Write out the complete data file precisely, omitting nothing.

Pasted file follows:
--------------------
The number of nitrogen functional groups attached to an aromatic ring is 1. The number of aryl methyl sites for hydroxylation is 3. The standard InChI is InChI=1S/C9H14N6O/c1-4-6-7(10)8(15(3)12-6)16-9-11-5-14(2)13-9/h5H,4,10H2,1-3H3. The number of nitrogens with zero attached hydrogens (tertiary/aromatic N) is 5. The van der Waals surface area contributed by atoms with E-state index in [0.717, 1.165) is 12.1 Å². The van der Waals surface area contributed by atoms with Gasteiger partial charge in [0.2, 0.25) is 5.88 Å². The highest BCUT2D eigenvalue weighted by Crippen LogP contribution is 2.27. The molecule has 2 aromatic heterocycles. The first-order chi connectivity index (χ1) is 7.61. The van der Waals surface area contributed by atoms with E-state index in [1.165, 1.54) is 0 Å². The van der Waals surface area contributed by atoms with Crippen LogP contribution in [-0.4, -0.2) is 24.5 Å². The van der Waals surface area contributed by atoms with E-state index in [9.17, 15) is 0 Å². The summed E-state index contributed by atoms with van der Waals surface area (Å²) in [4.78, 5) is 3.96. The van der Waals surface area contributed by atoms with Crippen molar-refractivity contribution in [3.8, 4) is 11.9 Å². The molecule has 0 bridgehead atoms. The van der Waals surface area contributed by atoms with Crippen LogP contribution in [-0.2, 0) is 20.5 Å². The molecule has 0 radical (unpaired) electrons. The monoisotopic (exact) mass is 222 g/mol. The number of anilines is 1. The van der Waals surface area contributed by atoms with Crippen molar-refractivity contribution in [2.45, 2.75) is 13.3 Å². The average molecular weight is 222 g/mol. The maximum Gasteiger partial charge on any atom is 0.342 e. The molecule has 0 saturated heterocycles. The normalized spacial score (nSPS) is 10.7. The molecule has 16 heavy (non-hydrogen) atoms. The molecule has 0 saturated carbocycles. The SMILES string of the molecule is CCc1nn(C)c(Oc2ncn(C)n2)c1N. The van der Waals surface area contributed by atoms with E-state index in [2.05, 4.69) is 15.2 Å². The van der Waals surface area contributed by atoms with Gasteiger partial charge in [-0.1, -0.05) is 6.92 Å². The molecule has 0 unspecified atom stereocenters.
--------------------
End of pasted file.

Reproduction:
The number of nitrogen functional groups attached to an aromatic ring is 1. The number of aryl methyl sites for hydroxylation is 3. The standard InChI is InChI=1S/C9H14N6O/c1-4-6-7(10)8(15(3)12-6)16-9-11-5-14(2)13-9/h5H,4,10H2,1-3H3. The number of nitrogens with zero attached hydrogens (tertiary/aromatic N) is 5. The van der Waals surface area contributed by atoms with E-state index in [0.717, 1.165) is 12.1 Å². The van der Waals surface area contributed by atoms with Gasteiger partial charge in [0.2, 0.25) is 5.88 Å². The highest BCUT2D eigenvalue weighted by Crippen LogP contribution is 2.27. The molecule has 2 aromatic heterocycles. The first-order chi connectivity index (χ1) is 7.61. The van der Waals surface area contributed by atoms with E-state index in [1.165, 1.54) is 0 Å². The van der Waals surface area contributed by atoms with Crippen LogP contribution in [-0.4, -0.2) is 24.5 Å². The van der Waals surface area contributed by atoms with E-state index in [9.17, 15) is 0 Å². The summed E-state index contributed by atoms with van der Waals surface area (Å²) in [4.78, 5) is 3.96. The van der Waals surface area contributed by atoms with Crippen molar-refractivity contribution in [3.8, 4) is 11.9 Å². The molecule has 0 bridgehead atoms. The van der Waals surface area contributed by atoms with Crippen LogP contribution in [-0.2, 0) is 20.5 Å². The molecule has 0 radical (unpaired) electrons. The monoisotopic (exact) mass is 222 g/mol. The number of anilines is 1. The van der Waals surface area contributed by atoms with Crippen molar-refractivity contribution in [2.45, 2.75) is 13.3 Å². The average molecular weight is 222 g/mol. The maximum Gasteiger partial charge on any atom is 0.342 e. The molecule has 0 saturated heterocycles. The normalized spacial score (nSPS) is 10.7. The molecule has 16 heavy (non-hydrogen) atoms. The molecule has 0 saturated carbocycles. The SMILES string of the molecule is CCc1nn(C)c(Oc2ncn(C)n2)c1N. The van der Waals surface area contributed by atoms with E-state index in [2.05, 4.69) is 15.2 Å². The van der Waals surface area contributed by atoms with Gasteiger partial charge in [-0.1, -0.05) is 6.92 Å². The molecule has 0 unspecified atom stereocenters.